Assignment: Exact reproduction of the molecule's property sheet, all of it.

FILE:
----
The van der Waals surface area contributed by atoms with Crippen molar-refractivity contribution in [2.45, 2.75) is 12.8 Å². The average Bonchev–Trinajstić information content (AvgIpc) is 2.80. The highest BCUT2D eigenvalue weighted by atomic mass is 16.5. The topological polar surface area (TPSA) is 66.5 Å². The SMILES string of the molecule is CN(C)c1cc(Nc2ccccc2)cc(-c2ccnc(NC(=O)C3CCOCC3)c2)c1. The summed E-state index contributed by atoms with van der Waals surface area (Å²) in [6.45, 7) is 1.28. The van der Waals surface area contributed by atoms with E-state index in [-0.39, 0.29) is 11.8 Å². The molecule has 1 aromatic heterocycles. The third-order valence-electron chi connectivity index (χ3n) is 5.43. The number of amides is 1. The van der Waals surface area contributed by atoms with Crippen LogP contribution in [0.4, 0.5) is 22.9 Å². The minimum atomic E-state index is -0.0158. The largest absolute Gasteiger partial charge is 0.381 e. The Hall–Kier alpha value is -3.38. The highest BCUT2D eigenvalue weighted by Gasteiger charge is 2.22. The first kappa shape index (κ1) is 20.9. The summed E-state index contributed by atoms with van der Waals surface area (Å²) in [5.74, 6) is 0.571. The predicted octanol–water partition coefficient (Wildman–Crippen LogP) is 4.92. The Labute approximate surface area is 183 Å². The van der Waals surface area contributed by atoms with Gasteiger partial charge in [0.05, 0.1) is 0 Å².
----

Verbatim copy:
The van der Waals surface area contributed by atoms with Crippen molar-refractivity contribution in [2.45, 2.75) is 12.8 Å². The average Bonchev–Trinajstić information content (AvgIpc) is 2.80. The highest BCUT2D eigenvalue weighted by atomic mass is 16.5. The topological polar surface area (TPSA) is 66.5 Å². The SMILES string of the molecule is CN(C)c1cc(Nc2ccccc2)cc(-c2ccnc(NC(=O)C3CCOCC3)c2)c1. The summed E-state index contributed by atoms with van der Waals surface area (Å²) in [6.45, 7) is 1.28. The van der Waals surface area contributed by atoms with E-state index in [-0.39, 0.29) is 11.8 Å². The molecule has 1 aromatic heterocycles. The third-order valence-electron chi connectivity index (χ3n) is 5.43. The number of amides is 1. The van der Waals surface area contributed by atoms with Crippen LogP contribution in [0.4, 0.5) is 22.9 Å². The minimum atomic E-state index is -0.0158. The largest absolute Gasteiger partial charge is 0.381 e. The Hall–Kier alpha value is -3.38. The highest BCUT2D eigenvalue weighted by Gasteiger charge is 2.22. The first kappa shape index (κ1) is 20.9. The summed E-state index contributed by atoms with van der Waals surface area (Å²) in [5.74, 6) is 0.571. The predicted octanol–water partition coefficient (Wildman–Crippen LogP) is 4.92. The Labute approximate surface area is 183 Å². The van der Waals surface area contributed by atoms with Gasteiger partial charge in [0.05, 0.1) is 0 Å².